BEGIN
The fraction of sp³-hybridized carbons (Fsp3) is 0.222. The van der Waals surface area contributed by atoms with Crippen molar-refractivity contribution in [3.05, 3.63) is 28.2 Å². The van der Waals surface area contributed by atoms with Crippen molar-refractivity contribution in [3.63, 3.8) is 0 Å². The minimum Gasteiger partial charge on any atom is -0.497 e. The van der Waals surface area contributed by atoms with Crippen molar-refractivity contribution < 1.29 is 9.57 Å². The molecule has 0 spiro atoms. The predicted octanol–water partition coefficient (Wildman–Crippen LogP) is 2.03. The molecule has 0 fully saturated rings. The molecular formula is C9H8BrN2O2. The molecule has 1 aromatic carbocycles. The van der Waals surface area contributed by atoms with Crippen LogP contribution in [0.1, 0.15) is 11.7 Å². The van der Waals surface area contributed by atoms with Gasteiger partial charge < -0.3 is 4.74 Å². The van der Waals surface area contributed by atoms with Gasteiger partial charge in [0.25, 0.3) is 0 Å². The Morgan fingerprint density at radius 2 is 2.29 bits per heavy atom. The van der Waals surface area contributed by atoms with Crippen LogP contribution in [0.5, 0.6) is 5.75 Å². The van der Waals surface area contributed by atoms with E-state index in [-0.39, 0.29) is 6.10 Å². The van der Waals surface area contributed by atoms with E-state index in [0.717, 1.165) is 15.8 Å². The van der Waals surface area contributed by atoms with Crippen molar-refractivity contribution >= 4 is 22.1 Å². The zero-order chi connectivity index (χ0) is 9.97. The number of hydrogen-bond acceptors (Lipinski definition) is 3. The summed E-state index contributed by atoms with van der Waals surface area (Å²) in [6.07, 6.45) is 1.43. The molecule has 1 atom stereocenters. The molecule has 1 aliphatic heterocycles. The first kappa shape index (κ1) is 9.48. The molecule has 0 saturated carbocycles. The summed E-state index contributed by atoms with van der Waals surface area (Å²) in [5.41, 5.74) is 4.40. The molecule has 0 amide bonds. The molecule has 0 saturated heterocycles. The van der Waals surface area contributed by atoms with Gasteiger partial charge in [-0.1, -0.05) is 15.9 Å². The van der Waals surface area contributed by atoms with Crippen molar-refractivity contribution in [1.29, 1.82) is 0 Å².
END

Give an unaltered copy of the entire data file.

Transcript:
The fraction of sp³-hybridized carbons (Fsp3) is 0.222. The van der Waals surface area contributed by atoms with Crippen molar-refractivity contribution in [3.05, 3.63) is 28.2 Å². The van der Waals surface area contributed by atoms with Crippen molar-refractivity contribution in [3.63, 3.8) is 0 Å². The minimum Gasteiger partial charge on any atom is -0.497 e. The van der Waals surface area contributed by atoms with Crippen molar-refractivity contribution < 1.29 is 9.57 Å². The molecule has 0 spiro atoms. The predicted octanol–water partition coefficient (Wildman–Crippen LogP) is 2.03. The molecule has 0 fully saturated rings. The molecular formula is C9H8BrN2O2. The molecule has 1 aromatic carbocycles. The van der Waals surface area contributed by atoms with Crippen LogP contribution in [0.1, 0.15) is 11.7 Å². The van der Waals surface area contributed by atoms with Gasteiger partial charge < -0.3 is 4.74 Å². The van der Waals surface area contributed by atoms with Gasteiger partial charge in [0.25, 0.3) is 0 Å². The Morgan fingerprint density at radius 2 is 2.29 bits per heavy atom. The van der Waals surface area contributed by atoms with Crippen LogP contribution in [0.5, 0.6) is 5.75 Å². The van der Waals surface area contributed by atoms with E-state index in [-0.39, 0.29) is 6.10 Å². The van der Waals surface area contributed by atoms with E-state index in [0.717, 1.165) is 15.8 Å². The van der Waals surface area contributed by atoms with Crippen molar-refractivity contribution >= 4 is 22.1 Å². The zero-order chi connectivity index (χ0) is 9.97. The number of hydrogen-bond acceptors (Lipinski definition) is 3. The summed E-state index contributed by atoms with van der Waals surface area (Å²) in [6.07, 6.45) is 1.43. The molecule has 1 atom stereocenters. The molecule has 1 aliphatic heterocycles. The first kappa shape index (κ1) is 9.48. The molecule has 0 saturated carbocycles. The summed E-state index contributed by atoms with van der Waals surface area (Å²) in [5.41, 5.74) is 4.40. The molecule has 0 amide bonds. The molecule has 0 saturated heterocycles. The van der Waals surface area contributed by atoms with Gasteiger partial charge in [-0.1, -0.05) is 15.9 Å². The van der Waals surface area contributed by atoms with Crippen molar-refractivity contribution in [1.29, 1.82) is 0 Å².